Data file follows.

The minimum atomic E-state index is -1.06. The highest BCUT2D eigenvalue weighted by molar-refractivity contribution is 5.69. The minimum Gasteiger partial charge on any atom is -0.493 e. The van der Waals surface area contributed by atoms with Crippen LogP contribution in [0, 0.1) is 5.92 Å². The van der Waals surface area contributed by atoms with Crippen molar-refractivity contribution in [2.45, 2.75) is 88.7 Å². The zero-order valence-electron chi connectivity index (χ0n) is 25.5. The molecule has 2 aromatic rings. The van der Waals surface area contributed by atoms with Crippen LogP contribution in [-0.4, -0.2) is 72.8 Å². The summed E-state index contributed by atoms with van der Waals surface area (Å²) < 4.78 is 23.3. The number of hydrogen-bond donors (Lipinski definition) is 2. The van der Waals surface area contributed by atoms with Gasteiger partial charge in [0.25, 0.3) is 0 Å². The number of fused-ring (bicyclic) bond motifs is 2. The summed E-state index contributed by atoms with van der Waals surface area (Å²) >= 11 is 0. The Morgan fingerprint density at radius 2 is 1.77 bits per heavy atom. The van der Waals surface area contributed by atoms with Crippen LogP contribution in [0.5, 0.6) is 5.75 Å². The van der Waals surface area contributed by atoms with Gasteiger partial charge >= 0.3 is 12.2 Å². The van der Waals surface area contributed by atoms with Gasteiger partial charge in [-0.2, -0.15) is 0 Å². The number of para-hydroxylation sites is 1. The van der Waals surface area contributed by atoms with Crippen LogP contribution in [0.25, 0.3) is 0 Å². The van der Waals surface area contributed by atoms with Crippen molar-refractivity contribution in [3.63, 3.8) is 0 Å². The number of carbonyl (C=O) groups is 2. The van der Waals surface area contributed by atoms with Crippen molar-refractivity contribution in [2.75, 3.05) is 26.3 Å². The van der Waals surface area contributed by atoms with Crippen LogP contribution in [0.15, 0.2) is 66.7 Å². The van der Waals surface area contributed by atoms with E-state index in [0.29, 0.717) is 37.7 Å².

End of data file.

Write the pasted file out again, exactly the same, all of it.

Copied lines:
The minimum atomic E-state index is -1.06. The highest BCUT2D eigenvalue weighted by molar-refractivity contribution is 5.69. The minimum Gasteiger partial charge on any atom is -0.493 e. The van der Waals surface area contributed by atoms with Crippen LogP contribution in [0, 0.1) is 5.92 Å². The van der Waals surface area contributed by atoms with Crippen molar-refractivity contribution in [2.45, 2.75) is 88.7 Å². The zero-order valence-electron chi connectivity index (χ0n) is 25.5. The molecule has 2 aromatic rings. The van der Waals surface area contributed by atoms with Crippen LogP contribution in [-0.4, -0.2) is 72.8 Å². The summed E-state index contributed by atoms with van der Waals surface area (Å²) < 4.78 is 23.3. The number of hydrogen-bond donors (Lipinski definition) is 2. The van der Waals surface area contributed by atoms with Gasteiger partial charge in [0.25, 0.3) is 0 Å². The number of fused-ring (bicyclic) bond motifs is 2. The summed E-state index contributed by atoms with van der Waals surface area (Å²) >= 11 is 0. The Morgan fingerprint density at radius 2 is 1.77 bits per heavy atom. The van der Waals surface area contributed by atoms with Crippen LogP contribution in [0.5, 0.6) is 5.75 Å². The van der Waals surface area contributed by atoms with Gasteiger partial charge >= 0.3 is 12.2 Å². The van der Waals surface area contributed by atoms with Gasteiger partial charge in [-0.2, -0.15) is 0 Å². The number of para-hydroxylation sites is 1. The van der Waals surface area contributed by atoms with Crippen LogP contribution in [0.25, 0.3) is 0 Å². The van der Waals surface area contributed by atoms with Crippen molar-refractivity contribution in [3.63, 3.8) is 0 Å². The number of carbonyl (C=O) groups is 2. The van der Waals surface area contributed by atoms with Crippen molar-refractivity contribution in [2.75, 3.05) is 26.3 Å². The van der Waals surface area contributed by atoms with Crippen LogP contribution in [0.15, 0.2) is 66.7 Å². The van der Waals surface area contributed by atoms with E-state index in [0.29, 0.717) is 37.7 Å².